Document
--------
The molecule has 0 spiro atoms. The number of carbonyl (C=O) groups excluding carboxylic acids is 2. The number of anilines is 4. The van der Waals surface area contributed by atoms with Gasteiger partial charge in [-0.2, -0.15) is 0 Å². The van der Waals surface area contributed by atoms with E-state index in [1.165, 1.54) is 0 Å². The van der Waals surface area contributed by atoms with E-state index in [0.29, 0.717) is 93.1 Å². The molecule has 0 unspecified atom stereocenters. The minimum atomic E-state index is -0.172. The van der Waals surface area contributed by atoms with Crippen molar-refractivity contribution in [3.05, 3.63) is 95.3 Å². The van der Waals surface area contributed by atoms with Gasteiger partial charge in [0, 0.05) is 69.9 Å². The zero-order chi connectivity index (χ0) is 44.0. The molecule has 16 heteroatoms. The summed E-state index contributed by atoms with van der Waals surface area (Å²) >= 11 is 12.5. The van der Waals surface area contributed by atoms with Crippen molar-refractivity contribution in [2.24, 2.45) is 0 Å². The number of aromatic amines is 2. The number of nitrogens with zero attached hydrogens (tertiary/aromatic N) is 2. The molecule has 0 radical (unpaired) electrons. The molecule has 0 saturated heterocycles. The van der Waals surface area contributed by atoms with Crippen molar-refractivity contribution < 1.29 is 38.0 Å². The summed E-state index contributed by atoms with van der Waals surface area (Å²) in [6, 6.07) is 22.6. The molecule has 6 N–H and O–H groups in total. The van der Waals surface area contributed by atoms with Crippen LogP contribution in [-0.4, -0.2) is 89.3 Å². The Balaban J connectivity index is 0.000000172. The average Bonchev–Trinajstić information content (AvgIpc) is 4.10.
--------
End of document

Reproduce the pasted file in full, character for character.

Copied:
The molecule has 0 spiro atoms. The number of carbonyl (C=O) groups excluding carboxylic acids is 2. The number of anilines is 4. The van der Waals surface area contributed by atoms with Gasteiger partial charge in [-0.2, -0.15) is 0 Å². The van der Waals surface area contributed by atoms with E-state index in [1.165, 1.54) is 0 Å². The van der Waals surface area contributed by atoms with E-state index in [0.29, 0.717) is 93.1 Å². The molecule has 0 unspecified atom stereocenters. The minimum atomic E-state index is -0.172. The van der Waals surface area contributed by atoms with Crippen molar-refractivity contribution in [3.05, 3.63) is 95.3 Å². The van der Waals surface area contributed by atoms with Gasteiger partial charge in [0, 0.05) is 69.9 Å². The zero-order chi connectivity index (χ0) is 44.0. The molecule has 16 heteroatoms. The summed E-state index contributed by atoms with van der Waals surface area (Å²) >= 11 is 12.5. The van der Waals surface area contributed by atoms with Crippen molar-refractivity contribution in [2.24, 2.45) is 0 Å². The number of aromatic amines is 2. The number of nitrogens with zero attached hydrogens (tertiary/aromatic N) is 2. The molecule has 0 radical (unpaired) electrons. The molecule has 0 saturated heterocycles. The van der Waals surface area contributed by atoms with Crippen molar-refractivity contribution < 1.29 is 38.0 Å². The summed E-state index contributed by atoms with van der Waals surface area (Å²) in [6, 6.07) is 22.6. The molecule has 6 N–H and O–H groups in total. The van der Waals surface area contributed by atoms with Crippen LogP contribution in [-0.4, -0.2) is 89.3 Å². The Balaban J connectivity index is 0.000000172. The average Bonchev–Trinajstić information content (AvgIpc) is 4.10.